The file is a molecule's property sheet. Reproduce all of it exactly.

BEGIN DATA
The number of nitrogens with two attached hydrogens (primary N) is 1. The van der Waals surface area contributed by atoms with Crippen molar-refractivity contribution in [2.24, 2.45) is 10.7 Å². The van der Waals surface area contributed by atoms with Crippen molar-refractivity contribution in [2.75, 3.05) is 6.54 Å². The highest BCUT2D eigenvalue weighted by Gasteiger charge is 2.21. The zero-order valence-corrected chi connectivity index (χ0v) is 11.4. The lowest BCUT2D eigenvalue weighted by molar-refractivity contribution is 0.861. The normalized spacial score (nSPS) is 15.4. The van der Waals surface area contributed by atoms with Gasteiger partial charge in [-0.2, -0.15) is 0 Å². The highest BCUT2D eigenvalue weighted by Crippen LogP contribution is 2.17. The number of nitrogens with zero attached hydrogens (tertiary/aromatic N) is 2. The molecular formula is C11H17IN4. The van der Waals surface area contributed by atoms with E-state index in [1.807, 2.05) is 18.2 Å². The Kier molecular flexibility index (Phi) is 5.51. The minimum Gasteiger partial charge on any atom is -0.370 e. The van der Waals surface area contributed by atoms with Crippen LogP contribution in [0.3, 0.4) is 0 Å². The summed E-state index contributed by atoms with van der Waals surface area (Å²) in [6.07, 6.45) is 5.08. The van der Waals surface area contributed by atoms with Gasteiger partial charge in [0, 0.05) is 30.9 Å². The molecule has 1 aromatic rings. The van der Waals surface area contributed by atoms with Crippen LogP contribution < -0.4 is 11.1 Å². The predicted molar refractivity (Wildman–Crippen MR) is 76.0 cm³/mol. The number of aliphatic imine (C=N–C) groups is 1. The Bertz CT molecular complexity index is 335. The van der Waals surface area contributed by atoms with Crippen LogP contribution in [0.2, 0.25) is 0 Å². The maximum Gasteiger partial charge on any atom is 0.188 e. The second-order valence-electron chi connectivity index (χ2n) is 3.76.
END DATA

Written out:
The number of nitrogens with two attached hydrogens (primary N) is 1. The van der Waals surface area contributed by atoms with Crippen molar-refractivity contribution in [2.24, 2.45) is 10.7 Å². The van der Waals surface area contributed by atoms with Crippen molar-refractivity contribution in [2.75, 3.05) is 6.54 Å². The highest BCUT2D eigenvalue weighted by Gasteiger charge is 2.21. The zero-order valence-corrected chi connectivity index (χ0v) is 11.4. The lowest BCUT2D eigenvalue weighted by molar-refractivity contribution is 0.861. The normalized spacial score (nSPS) is 15.4. The van der Waals surface area contributed by atoms with Gasteiger partial charge in [-0.2, -0.15) is 0 Å². The highest BCUT2D eigenvalue weighted by Crippen LogP contribution is 2.17. The number of nitrogens with zero attached hydrogens (tertiary/aromatic N) is 2. The molecular formula is C11H17IN4. The van der Waals surface area contributed by atoms with E-state index in [1.807, 2.05) is 18.2 Å². The Kier molecular flexibility index (Phi) is 5.51. The minimum Gasteiger partial charge on any atom is -0.370 e. The van der Waals surface area contributed by atoms with Crippen LogP contribution in [0.3, 0.4) is 0 Å². The summed E-state index contributed by atoms with van der Waals surface area (Å²) in [6.07, 6.45) is 5.08. The van der Waals surface area contributed by atoms with Gasteiger partial charge in [0, 0.05) is 30.9 Å². The molecule has 1 aromatic rings. The van der Waals surface area contributed by atoms with Crippen LogP contribution < -0.4 is 11.1 Å². The predicted molar refractivity (Wildman–Crippen MR) is 76.0 cm³/mol. The number of aliphatic imine (C=N–C) groups is 1. The Bertz CT molecular complexity index is 335. The van der Waals surface area contributed by atoms with Crippen LogP contribution in [0.2, 0.25) is 0 Å². The maximum Gasteiger partial charge on any atom is 0.188 e. The second-order valence-electron chi connectivity index (χ2n) is 3.76.